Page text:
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Umbraco Festival Takeaways

Adam Burt
Adam Burt
Lead Developer (Pulse) 12 Nov 20187 minutes read

We went to the Umbraco UK Festival, and this is what we got up to

Here at Etch HQ, we love Umbraco. It's our content management system of choice, because (among other reasons) it truly allows for great content management experiences, at the scale and security our partners require. Not to mention the excellent community, and the fact that it plays well with others. And did I mention it's open source?

So as Umbraco fans, or as Phil reliably informs me, Umbracians, we like to go along to community events, both to learn more about the latest and greatest from the world of the biggest .NET CMS in the world, and also, let's be honest, to have a few drinks and chat to some nice people.

One such event is the Umbraco UK Festival, held every year in London. And this time, I was one of the hearty Etch crew chosen to go along, hear some talks, and mingle. It was an early train up on a slightly wet Friday morning, and a long day overall, but I think I speak for all of us when I say it was a day well spent. 

There are a few ways to approach a roundup blog, but my favourite thing is always takeaways - real, actionable intel you can start thinking about and using right now - so if you've got five minutes, I'd like to take you through some of what we got up to, in the form of what we learned.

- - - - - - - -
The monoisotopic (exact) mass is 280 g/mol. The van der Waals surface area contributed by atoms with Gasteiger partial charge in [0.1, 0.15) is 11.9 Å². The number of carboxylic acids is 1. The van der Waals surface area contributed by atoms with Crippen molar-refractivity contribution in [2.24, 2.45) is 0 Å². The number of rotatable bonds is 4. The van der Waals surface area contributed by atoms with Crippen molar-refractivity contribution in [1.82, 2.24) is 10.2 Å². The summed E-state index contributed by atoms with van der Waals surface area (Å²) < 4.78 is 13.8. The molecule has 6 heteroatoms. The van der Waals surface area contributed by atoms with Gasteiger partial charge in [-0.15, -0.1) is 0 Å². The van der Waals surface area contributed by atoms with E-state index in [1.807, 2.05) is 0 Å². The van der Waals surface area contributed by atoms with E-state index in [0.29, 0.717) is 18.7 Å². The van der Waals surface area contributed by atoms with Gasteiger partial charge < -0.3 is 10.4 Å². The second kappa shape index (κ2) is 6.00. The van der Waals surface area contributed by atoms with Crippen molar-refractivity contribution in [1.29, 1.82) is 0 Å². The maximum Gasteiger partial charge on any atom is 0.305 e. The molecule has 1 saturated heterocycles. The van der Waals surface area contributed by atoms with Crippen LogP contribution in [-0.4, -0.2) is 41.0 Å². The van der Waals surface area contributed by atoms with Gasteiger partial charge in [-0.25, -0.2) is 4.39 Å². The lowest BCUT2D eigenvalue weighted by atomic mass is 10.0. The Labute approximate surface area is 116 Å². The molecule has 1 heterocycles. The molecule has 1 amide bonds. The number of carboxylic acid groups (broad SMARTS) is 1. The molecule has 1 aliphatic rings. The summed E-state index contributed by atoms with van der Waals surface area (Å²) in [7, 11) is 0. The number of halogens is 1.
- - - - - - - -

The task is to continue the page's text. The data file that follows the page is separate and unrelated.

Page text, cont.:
Takeaways for agencies

Don't be fooled into thinking this was a conference just for the guys who live and breathe Umbraco, working away behind the scenes on amazing websites. Oh no, this year's talks were jam packed with great tidbits about how to run an effective agency.

The main point? To find your lane, find what makes you unique, and to obsess on the core three parts of the business that help you grow: strategy, marketing, and your team.

The agency world is full of competitors, and to break through the noise, you need to be very special indeed. We like to think we're doing a good job of that around here!

One of those essential aspects of becoming a good business is helping people to learn, and we heard plenty of advice on that too... Take it away Phil!

Phil Says...

"Emma Burstow's talk on "Developing Talent" was a superb insight into the process of learning, and hence how we can be (and help others to be) better learners. Previously a teacher, Emma's explanation of learning behaviours was expertly delivered, scientifically backed, and especially relevant to our industry. Her explanation of Fixed- vs Growth- mindset is especially relevant to us as we're always facing new challenges."

"I also really enjoyed Chris Howard's community-space presentation on diversity and inclusion, and how vital it is to promote a positive workplace for all, not just for the usual topics of race or sexuality. As a people-focused organisation, it was reassuring to hear how much we're already doing."

Takeaways for product owners